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Goa and Kerala - best states to be born !
Report dated 04/02/2012 @ 1:32 AM
According to the latest Union health ministry data, Goa and Kerala appear to be the best states to be born in, while Madhya Pradesh, Uttar Pradesh and Odisha are the worst.
The data shows that Goa recorded the lowest infant mortality rate at 10 deaths per 1000 live births, followed by Kerala at 13. Madhya Pradesh recorded the highest rate of infant mortality at 62, followed by UP and Odisha both at 61.
The infant mortality rate (IMR) has dropped in rural areas from 55 to 51, while the urban rate stands unchanged at 34/1000.
The Union ministry's plans include ensuring that all district hospitals have a Sick and New Born Child Unit to handle critical neonatal cases over the next five years, that will cater mainly to children born at full term with low birth weight. It has also started a home-based newborn scheme to reduce the neonatal mortality rate where accredited Social Health Activists will vist the homes of new mothers regularly to encourage safe newborn care practices and for early detection and free referral of sick babies.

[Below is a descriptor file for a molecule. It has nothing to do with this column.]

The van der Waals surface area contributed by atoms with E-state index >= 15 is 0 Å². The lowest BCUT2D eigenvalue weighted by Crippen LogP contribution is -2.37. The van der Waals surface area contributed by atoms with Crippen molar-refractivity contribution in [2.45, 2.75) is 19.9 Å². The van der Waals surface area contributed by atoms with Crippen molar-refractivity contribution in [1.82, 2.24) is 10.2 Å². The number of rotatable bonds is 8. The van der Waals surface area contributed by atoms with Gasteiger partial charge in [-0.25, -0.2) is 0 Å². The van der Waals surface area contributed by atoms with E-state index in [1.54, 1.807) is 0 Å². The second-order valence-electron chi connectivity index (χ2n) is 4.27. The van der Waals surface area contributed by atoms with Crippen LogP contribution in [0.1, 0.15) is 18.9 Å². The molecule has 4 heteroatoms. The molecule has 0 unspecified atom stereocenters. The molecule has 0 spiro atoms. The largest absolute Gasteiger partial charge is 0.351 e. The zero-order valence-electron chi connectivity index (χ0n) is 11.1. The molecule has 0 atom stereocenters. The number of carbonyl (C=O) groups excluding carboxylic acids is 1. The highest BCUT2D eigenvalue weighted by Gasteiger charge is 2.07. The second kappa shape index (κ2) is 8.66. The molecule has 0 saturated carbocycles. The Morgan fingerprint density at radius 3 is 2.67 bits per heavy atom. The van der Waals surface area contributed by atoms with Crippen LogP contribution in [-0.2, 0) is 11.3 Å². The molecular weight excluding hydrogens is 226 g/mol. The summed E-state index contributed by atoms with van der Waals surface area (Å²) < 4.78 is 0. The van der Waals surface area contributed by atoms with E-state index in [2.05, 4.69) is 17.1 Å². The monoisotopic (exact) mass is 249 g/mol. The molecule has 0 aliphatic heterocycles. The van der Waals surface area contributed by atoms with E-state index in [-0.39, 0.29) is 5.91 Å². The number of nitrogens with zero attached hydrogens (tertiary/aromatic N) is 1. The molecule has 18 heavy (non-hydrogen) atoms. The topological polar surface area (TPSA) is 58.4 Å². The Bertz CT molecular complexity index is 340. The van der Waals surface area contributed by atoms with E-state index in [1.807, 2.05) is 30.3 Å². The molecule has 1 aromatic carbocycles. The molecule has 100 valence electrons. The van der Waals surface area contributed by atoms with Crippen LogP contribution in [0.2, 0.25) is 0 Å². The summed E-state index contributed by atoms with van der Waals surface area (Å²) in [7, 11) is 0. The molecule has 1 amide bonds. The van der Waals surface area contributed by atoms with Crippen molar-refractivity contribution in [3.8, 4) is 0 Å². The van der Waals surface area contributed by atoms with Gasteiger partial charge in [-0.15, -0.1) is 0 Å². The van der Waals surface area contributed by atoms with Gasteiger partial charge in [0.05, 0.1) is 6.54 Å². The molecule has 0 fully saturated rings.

India chooses French fighter in $10 billion deal
Report dated 02/02/2012 @ 2:36 AM
France's Dassault Aviation has emerged as the preferred bidder in a $10 billion contract to supply jet fighters to India.
Dassault will now enter final talks before signing a deal that will supply India's air force with 126 Rafale aircraft.
This is one of the world's biggest defence deals and is a major setback for rival bidder, the Eurofighter Typhoon that is built by the German and Spanish branches of European aerospace giant EADS, Britain's BAE Systems and Italy's Finmeccanica.
A spokesman for Eurofighter Typhoon said they believe the decision was not final and negotiations are still in progress. Four other bidders had dropped out of the lengthy Indian selection process. French Minister of State for Foreign Trade Pierre Lellouche welcomed the deal, the first foreign order for the Rafale multi-role jet.
India is currently the biggest arms importer among emerging nations.
Government given four month deadline on corruption prosecutions
Report dated 02/02/2012 @ 2:35 AM
The Supreme Court ruled that India's government must decide within a four month time frame whether a public official can be prosecuted for corruption or else the prosecution will be deemed to have been granted.
The Court ruled that filing a complaint under the Prevention of Corruption Act was a constitutional right that required a response within a specified time frame.
Janata Party leader Subramanian Swamy had complained of inordinate delays of over 16 months and sought the ruling in relation to the prosecution of former telecoms minister A. Raja, one of 14 charged over the alleged illegal sale of telecoms licences that cost the country around $40 billion.
Indian teacher first foreigner chosen for US space programme
Report dated 02/02/2012 @ 2:33 AM
Vandana Suryawanshi of Vidya Valley school, Maharashtra, a middle school educator, has been chosen for the US Space Foundation's 2012 Flight of Teacher Liaisons programme. She is the first foreigner to be chosen for the programme in its 10-year history.